Editing options in Yamaha and Korg


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Yamaha PSR S770 vs. Korg PA 600, which one has
1. Good quality on-board sounds for live playing (Guitar, Strings, Violin, Brass, Trumpet, Sax, Flute)
2. Sound editing options.

Though these are a bit dated models, I've got to choose one among the two. Please share your real experiences on those points.

Thank you.
 
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Korg Arrangers come as standard with a fairly neutral setup. Good strings, brass, organs, wind and others, weak acoustic pianos. They do benefit from a good Eq setup and can be very easily have individual sounds customised. A strength is that the layering can produce great combinations and if one knows what to do by way of customising the oscillators to max out on combined voices the resultant sound of say strings and piano can be saved as a single sound for later use as needed.

Yamaha, well there is not much I can say about the 770 other than I played one back to back with a 700 and it was no contest the 700 beat the 770 in every way except certain piano sounds but even then the sound was too over bright and shrill for my own preferences.

The only experience I have of the 600 is playing one a while ago that one of the guys I jam with brings to the group but I have not been there for many months.

So it really depends on where you are coming from and your own preferences.

I cannot comment on the editing capabilities of either all I can say is the editing capabilities on my 700 is excellent.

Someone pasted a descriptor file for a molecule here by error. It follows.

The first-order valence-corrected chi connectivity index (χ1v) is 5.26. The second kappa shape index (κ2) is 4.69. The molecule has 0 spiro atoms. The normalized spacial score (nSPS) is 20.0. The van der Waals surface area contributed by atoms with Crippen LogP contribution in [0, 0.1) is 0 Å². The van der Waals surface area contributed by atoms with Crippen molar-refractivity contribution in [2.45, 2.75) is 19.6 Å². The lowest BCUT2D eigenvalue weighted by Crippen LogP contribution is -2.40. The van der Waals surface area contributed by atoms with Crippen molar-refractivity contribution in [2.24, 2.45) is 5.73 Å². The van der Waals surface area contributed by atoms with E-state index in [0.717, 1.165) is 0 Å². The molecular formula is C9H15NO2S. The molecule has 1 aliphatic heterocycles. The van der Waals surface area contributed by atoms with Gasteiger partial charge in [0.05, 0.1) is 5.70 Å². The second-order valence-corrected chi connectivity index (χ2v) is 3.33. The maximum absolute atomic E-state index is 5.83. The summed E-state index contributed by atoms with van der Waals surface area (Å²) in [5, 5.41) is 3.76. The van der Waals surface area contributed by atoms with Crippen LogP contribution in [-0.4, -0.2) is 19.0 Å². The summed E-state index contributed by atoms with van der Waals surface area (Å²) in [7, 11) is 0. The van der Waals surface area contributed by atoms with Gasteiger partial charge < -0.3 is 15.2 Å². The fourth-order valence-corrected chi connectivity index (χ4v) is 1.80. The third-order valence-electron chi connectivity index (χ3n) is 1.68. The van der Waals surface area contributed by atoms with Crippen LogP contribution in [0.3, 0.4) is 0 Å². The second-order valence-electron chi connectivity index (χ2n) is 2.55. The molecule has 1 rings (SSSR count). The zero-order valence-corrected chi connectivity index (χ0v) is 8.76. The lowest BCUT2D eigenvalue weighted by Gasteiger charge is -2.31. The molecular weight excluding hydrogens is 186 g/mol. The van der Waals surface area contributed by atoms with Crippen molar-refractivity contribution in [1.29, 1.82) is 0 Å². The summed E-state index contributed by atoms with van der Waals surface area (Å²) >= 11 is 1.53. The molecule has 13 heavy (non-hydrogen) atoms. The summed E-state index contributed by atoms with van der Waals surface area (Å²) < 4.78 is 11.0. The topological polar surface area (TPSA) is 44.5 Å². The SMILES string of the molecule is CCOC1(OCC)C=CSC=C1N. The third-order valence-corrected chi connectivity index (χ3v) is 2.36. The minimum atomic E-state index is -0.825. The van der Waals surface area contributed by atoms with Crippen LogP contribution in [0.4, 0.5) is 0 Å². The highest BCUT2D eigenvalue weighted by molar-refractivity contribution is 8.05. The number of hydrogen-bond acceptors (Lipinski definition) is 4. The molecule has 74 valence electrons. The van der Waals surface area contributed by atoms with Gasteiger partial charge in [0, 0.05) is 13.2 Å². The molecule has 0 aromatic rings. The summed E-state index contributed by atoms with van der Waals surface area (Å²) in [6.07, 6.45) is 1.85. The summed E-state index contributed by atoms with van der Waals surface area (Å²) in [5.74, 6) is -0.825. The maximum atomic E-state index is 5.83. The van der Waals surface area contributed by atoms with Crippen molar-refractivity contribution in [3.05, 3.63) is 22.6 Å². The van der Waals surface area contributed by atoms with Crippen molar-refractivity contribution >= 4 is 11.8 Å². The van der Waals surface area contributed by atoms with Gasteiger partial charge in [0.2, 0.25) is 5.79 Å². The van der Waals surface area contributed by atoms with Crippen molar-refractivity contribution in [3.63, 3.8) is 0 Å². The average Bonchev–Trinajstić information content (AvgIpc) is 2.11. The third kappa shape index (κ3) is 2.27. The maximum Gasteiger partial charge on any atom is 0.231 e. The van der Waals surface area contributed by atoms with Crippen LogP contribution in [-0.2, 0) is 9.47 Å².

My advice would be to physically check out all models in your price range by playing them, then save up more cash and buy a PA700.

The link below is the first from Korg’s video manual series (there are 7 in total) which will give you a grounding on each function

 
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Korg Arrangers come as standard with a fairly neutral setup. Good strings, brass, organs, wind and others, weak acoustic pianos. They do benefit from a good Eq setup and can be very easily have individual sounds customised. A strength is that the layering can produce great combinations and if one knows what to do by way of customising the oscillators to max out on combined voices the resultant sound of say strings and piano can be saved as a single sound for later use as needed.

Yamaha, well there is not much I can say about the 770 other than I played one back to back with a 700 and it was no contest the 700 beat the 770 in every way except certain piano sounds but even then the sound was too over bright and shrill for my own preferences.